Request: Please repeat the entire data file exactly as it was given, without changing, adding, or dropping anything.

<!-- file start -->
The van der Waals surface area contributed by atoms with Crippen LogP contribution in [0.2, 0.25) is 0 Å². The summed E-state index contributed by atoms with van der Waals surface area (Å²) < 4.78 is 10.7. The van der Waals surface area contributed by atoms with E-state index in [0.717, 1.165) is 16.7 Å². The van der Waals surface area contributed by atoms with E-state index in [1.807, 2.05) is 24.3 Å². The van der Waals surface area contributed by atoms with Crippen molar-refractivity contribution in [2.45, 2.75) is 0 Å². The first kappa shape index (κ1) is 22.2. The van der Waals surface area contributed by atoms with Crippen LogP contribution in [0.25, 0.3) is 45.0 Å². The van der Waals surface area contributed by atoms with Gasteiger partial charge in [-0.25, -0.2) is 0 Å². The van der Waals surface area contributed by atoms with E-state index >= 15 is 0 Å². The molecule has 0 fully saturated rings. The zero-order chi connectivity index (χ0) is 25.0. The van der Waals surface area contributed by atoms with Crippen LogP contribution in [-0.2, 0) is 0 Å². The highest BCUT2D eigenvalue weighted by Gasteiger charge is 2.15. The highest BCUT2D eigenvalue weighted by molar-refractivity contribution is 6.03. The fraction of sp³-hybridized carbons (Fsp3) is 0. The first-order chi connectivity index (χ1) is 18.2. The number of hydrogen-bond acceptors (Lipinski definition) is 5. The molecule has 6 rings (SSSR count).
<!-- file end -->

The van der Waals surface area contributed by atoms with Crippen LogP contribution in [0.2, 0.25) is 0 Å². The summed E-state index contributed by atoms with van der Waals surface area (Å²) < 4.78 is 10.7. The van der Waals surface area contributed by atoms with E-state index in [0.717, 1.165) is 16.7 Å². The van der Waals surface area contributed by atoms with E-state index in [1.807, 2.05) is 24.3 Å². The van der Waals surface area contributed by atoms with Crippen molar-refractivity contribution in [2.45, 2.75) is 0 Å². The first kappa shape index (κ1) is 22.2. The van der Waals surface area contributed by atoms with Crippen LogP contribution in [0.25, 0.3) is 45.0 Å². The van der Waals surface area contributed by atoms with Gasteiger partial charge in [-0.25, -0.2) is 0 Å². The van der Waals surface area contributed by atoms with E-state index >= 15 is 0 Å². The molecule has 0 fully saturated rings. The zero-order chi connectivity index (χ0) is 25.0. The van der Waals surface area contributed by atoms with Crippen LogP contribution in [-0.2, 0) is 0 Å². The highest BCUT2D eigenvalue weighted by Gasteiger charge is 2.15. The highest BCUT2D eigenvalue weighted by molar-refractivity contribution is 6.03. The fraction of sp³-hybridized carbons (Fsp3) is 0. The first-order chi connectivity index (χ1) is 18.2. The number of hydrogen-bond acceptors (Lipinski definition) is 5. The molecule has 6 rings (SSSR count).